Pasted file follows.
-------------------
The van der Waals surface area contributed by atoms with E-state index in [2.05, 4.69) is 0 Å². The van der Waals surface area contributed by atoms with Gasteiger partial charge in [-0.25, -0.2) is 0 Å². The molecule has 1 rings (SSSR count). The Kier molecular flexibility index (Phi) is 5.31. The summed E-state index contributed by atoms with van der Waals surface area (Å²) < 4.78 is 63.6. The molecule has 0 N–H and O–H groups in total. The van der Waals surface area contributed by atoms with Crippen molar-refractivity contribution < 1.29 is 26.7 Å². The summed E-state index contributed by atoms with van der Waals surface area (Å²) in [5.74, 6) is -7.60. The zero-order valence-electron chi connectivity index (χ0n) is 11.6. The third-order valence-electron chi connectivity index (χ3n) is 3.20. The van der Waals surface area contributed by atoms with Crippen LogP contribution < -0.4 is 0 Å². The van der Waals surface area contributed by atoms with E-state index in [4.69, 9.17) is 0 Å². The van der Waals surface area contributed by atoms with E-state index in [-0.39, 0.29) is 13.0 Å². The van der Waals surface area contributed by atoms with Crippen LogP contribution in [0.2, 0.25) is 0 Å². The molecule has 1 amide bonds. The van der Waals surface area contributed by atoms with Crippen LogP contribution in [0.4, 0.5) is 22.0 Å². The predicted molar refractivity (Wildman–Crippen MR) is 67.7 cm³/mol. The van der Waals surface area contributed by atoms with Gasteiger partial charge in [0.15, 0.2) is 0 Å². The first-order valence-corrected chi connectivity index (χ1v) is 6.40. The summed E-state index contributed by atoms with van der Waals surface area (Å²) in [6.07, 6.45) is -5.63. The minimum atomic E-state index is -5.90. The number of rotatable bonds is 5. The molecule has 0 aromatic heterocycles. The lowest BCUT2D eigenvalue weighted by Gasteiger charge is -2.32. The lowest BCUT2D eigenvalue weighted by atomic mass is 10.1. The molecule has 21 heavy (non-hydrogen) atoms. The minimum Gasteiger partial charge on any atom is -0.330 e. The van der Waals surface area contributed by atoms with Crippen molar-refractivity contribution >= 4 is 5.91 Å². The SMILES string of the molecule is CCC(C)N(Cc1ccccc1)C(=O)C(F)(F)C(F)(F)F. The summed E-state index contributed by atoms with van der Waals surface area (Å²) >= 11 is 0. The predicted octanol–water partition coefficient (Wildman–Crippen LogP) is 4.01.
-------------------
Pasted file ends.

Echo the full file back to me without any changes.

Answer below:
The van der Waals surface area contributed by atoms with E-state index in [2.05, 4.69) is 0 Å². The van der Waals surface area contributed by atoms with Gasteiger partial charge in [-0.25, -0.2) is 0 Å². The molecule has 1 rings (SSSR count). The Kier molecular flexibility index (Phi) is 5.31. The summed E-state index contributed by atoms with van der Waals surface area (Å²) < 4.78 is 63.6. The molecule has 0 N–H and O–H groups in total. The van der Waals surface area contributed by atoms with Crippen molar-refractivity contribution < 1.29 is 26.7 Å². The summed E-state index contributed by atoms with van der Waals surface area (Å²) in [5.74, 6) is -7.60. The zero-order valence-electron chi connectivity index (χ0n) is 11.6. The third-order valence-electron chi connectivity index (χ3n) is 3.20. The van der Waals surface area contributed by atoms with Crippen LogP contribution < -0.4 is 0 Å². The van der Waals surface area contributed by atoms with E-state index in [4.69, 9.17) is 0 Å². The van der Waals surface area contributed by atoms with E-state index in [-0.39, 0.29) is 13.0 Å². The van der Waals surface area contributed by atoms with Crippen LogP contribution in [0.2, 0.25) is 0 Å². The molecule has 1 amide bonds. The van der Waals surface area contributed by atoms with Crippen LogP contribution in [0.4, 0.5) is 22.0 Å². The predicted molar refractivity (Wildman–Crippen MR) is 67.7 cm³/mol. The van der Waals surface area contributed by atoms with Gasteiger partial charge in [0.15, 0.2) is 0 Å². The first-order valence-corrected chi connectivity index (χ1v) is 6.40. The summed E-state index contributed by atoms with van der Waals surface area (Å²) in [6.07, 6.45) is -5.63. The minimum atomic E-state index is -5.90. The number of rotatable bonds is 5. The molecule has 0 aromatic heterocycles. The lowest BCUT2D eigenvalue weighted by Gasteiger charge is -2.32. The lowest BCUT2D eigenvalue weighted by atomic mass is 10.1. The molecule has 21 heavy (non-hydrogen) atoms. The minimum Gasteiger partial charge on any atom is -0.330 e. The van der Waals surface area contributed by atoms with Crippen molar-refractivity contribution >= 4 is 5.91 Å². The SMILES string of the molecule is CCC(C)N(Cc1ccccc1)C(=O)C(F)(F)C(F)(F)F. The summed E-state index contributed by atoms with van der Waals surface area (Å²) >= 11 is 0. The predicted octanol–water partition coefficient (Wildman–Crippen LogP) is 4.01.